James Jay Edwards

Equal Standard Doesn’t Quite Live Up to Its Powerful Potential

(Equal Standard, courtesy Mutiny Pictures)

James Jay Edwards reviews Equal Standard, a film directed by Brendan Kyle Cochrane, script by Taheim Bryan, starring Tobias Truvillion and Ice-T. (Mutiny Pictures


With police shootings being a practically daily occurrence, it seems the last thing we need is a movie like Equal Standard. But here we are.

Equal Standard is about a Black undercover detective named Chris Jones (Tobias Truvillion from Empire) in New York who winds up in an argument with a white uniformed NYPD officer. The street cop doesn’t believe that Jones is a fellow officer, and upon seeing his sidearm, shoots him. Jones returns fire and the other officer is killed. With the city still reeling from a different racially motivated police shooting, this new development puts the community on edge.


(Equal Standard, theatrical release poster, courtesy Mutiny Pictures)

With a central concept that is seemingly ripped from today’s headlines, Equal Standard was directed by Brendan Kyle Cochrane from a script by Taheim Bryan. It’s a heavy story about race, class, and privilege, but the movie’s treatment of it is, unfortunately, watered down and lightweight. By making the victim of the shooting a fellow police officer, Equal Standard diffuses the powder keg. What could have been an explosive movie winds up just fizzling out.

The community in Equal Standard is just as on-edge as the real-life communities that it portrays. POC are worried just walking down the street, police walk around with implied immunity, and everyone is just waiting for the next big incident. And the narrative is provided from many different viewpoints—the affected police officers, the families of both the accused and the victim, the concerned citizens, the police internal affairs investigators, even the street gangs (who put aside their differences to concentrate on their “common enemy”), everyone gets some screen time. But all of these viewpoints just add up to a whole lot of relaxed conversation that doesn’t really go anywhere.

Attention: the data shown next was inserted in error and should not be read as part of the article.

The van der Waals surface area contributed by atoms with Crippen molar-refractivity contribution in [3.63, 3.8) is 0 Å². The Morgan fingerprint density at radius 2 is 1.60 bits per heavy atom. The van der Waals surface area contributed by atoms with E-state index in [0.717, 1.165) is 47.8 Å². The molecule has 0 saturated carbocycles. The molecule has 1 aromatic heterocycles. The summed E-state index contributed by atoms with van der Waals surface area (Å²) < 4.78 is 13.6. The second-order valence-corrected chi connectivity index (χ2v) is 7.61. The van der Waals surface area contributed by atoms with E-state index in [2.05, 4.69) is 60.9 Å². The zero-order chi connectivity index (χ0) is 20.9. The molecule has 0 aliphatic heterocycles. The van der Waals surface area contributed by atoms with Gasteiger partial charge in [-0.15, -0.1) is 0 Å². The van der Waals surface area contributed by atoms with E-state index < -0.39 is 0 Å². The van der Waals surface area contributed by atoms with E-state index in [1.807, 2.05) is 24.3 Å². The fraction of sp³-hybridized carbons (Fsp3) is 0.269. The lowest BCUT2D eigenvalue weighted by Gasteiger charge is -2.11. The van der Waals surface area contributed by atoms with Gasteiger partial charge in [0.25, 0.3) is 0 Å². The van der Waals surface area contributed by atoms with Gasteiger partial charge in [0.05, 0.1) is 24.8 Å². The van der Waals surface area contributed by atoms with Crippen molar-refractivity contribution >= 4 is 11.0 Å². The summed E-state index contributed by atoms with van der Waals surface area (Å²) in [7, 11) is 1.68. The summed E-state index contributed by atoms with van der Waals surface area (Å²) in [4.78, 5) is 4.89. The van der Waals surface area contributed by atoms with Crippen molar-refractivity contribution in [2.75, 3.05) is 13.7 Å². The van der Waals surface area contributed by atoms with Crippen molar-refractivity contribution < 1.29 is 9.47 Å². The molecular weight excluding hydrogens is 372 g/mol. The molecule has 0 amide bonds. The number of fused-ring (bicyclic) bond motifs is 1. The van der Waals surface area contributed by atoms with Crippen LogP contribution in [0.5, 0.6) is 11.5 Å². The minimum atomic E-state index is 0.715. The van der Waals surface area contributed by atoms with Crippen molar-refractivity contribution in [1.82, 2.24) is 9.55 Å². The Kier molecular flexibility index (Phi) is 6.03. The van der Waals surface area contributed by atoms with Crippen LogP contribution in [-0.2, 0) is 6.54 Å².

(Equal Standard, courtesy Mutiny Pictures)

Even though it’s mostly talk, there is nothing subtle about Equal Standard, and that’s part of the problem. The dialogue is too heavy handed to be effective. At one point, Detective Jones’ daughter asks him point blank, “Daddy, do cops hate Black people?” Jones’ wife also works for the NYPD, so essentially this little girl is asking her (Black) parents if cops hate her. It’s an incredibly on-the-nose moment that waltzes in disguised as the girl’s wide-eyed innocence. And it’s eye-rolling.

It should be noted that Equal Standard does gain some street credibility with the inclusion of rappers Ice-T and Anthony “Treach” Criss (from Naughty by Nature) as both producers and in small acting roles. Their appearances are little more than tokens, and neither adds any real weight to the movie itself, but they do provide a little bit of authenticity to the proceedings. They’re mostly there for name recognition and star power, though.


(Equal Standard, courtesy Mutiny Pictures)

The message behind Equal Standard is sound. Its heart is in the right place. And it has the potential to be a very powerful and important film. It just never gets around to fully realizing that potential. The world needs more movies like Equal Standard. It just needs them to also be better than Equal Standard.



Check out the podcast Eye On Horror for more with James Jay Edwards, and also features Jonathan Correia and Jacob Davison.


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